Hepatocellular carcinoma (HCC) — the most common primary liver cancer in adults — currently has poor prognosis in most patients. Previous research has shown that, by activating or silencing specific genes, researchers can gain insights into the genetic underpinnings of the disease. However, many of these findings have raised more questions than answers, with counterintuitive results coming from several knockout studies.
A closer examination of one experimental system has revealed a surprising finding that explains these discrepancies: A chemical compound known as pIC, which is used to induce gene expression, actually inhibits some tumors by itself.
Experiments conducted by Jin Lee et al. (2017) at the University of San Diego using two different animal models of liver cancer and previously documented gene deletion methods found that administration of pIC alone — independent of its targeted use — can result in significant anti-tumor effects. Even more remarkably, the effects last for eight months after injection, making the compound a promising new compound for the fight against this disease.
"We were initially performing gene deletion to investigate how different types of cells communicate in the liver to promote or suppress cancer development when we found that this synthetic double-stranded RNA prevented liver cancer from initiating by harnessing the body's innate immune system," said Gen-Sheng Feng, Ph.D., in a press release.
pIC, or polyinosinic-polycytidylic acid, is a synthetic double-stranded RNA molecule that affects the innate immune system — the cellular defense system that allows an organism to recognize and eliminate threats to the body. In this study, the authors suggest that pIC reprograms immune cells such as macrophages and natural killer cells, which subsequently prevents tumors from forming in their animal models.
Image source: Jin Lee et al. (2017). Cell Rep.
The researchers divided mouse models of HCC into two subgroups. One subgroup was treated with a chemical called diethylnitrosamine (DEN), which is known to aggravate tumor growth in their particular genetic model. The other subgroup treated with DEN and pIC at different time points. Additionally, the researchers tested several alternative genetic systems known to induce models of the disease.
At eight months, analysis of each group revealed that the mice injected with pIC, independent of the genotype in question, had a significant reduction in tumor size and numbers. The best results were observed when injections were given before the administration of the carcinogenic DEN, opening the door for potential development of an HCC vaccine to prevent tumors from ever appearing.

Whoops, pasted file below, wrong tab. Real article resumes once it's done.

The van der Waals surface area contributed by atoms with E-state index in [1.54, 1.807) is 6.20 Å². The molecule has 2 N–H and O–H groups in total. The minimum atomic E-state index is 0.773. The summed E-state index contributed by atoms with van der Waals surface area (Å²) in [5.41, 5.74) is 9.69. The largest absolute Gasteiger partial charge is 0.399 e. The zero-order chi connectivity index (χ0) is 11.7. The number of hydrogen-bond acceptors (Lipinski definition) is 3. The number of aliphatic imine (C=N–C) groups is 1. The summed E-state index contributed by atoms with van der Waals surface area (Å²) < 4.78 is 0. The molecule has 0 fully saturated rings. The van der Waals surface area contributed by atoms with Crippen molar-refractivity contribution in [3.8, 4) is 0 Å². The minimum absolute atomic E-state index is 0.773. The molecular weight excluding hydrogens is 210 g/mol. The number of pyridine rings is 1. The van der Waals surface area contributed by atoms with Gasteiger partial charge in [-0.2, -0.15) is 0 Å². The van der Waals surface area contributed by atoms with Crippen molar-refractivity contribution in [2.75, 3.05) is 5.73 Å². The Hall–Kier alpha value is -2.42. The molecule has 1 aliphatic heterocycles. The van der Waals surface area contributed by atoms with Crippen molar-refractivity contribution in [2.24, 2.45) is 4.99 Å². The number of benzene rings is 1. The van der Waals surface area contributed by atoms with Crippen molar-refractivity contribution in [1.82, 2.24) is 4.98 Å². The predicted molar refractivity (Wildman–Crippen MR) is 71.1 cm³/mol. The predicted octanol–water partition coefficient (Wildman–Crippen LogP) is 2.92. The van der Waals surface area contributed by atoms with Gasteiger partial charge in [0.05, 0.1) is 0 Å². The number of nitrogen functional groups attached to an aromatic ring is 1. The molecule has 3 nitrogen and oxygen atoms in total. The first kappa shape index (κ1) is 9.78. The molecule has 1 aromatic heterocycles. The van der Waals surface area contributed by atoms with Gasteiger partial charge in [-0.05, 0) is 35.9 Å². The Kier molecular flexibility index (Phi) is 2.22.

By doing a similar analysis in mice with alterations to the PTEN gene in their livers, the researchers discovered that specific gene sets were being affected by pIC. Through subsequent analysis of the different genetic models, they were able to identify a multitude of pathways initiated by pIC, thus revealing that innate immune mechanisms were working to inhibit tumor formation.
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Immunostaining with Bioss CD163 Polyclonal Antibody demonstrated that pIC treatment induced a significant decrease of M2 macrophages. A significant increase in M1 macrophages was also observed using iNOS biomarker, among others. These analyses suggest pIC provides the innate immunological signaling pathways the capability to promote an anti-tumor environment.
By examining multiple animal models and deleting specific genes that play a known roll in the development of liver cancer, these researchers used precise controls in their analysis of pIC’s previously unreported effects. The study reveals an essential role of pIC at early stages of liver cancer development and treatment. Furthermore, even eight months after administration, the researchers could still observe significant effects of the pIC on tumor growth. Future investigation into the dosage and scheduling of pIC could reveal an even more remarkable tumor-inhibitory impact in liver cancer.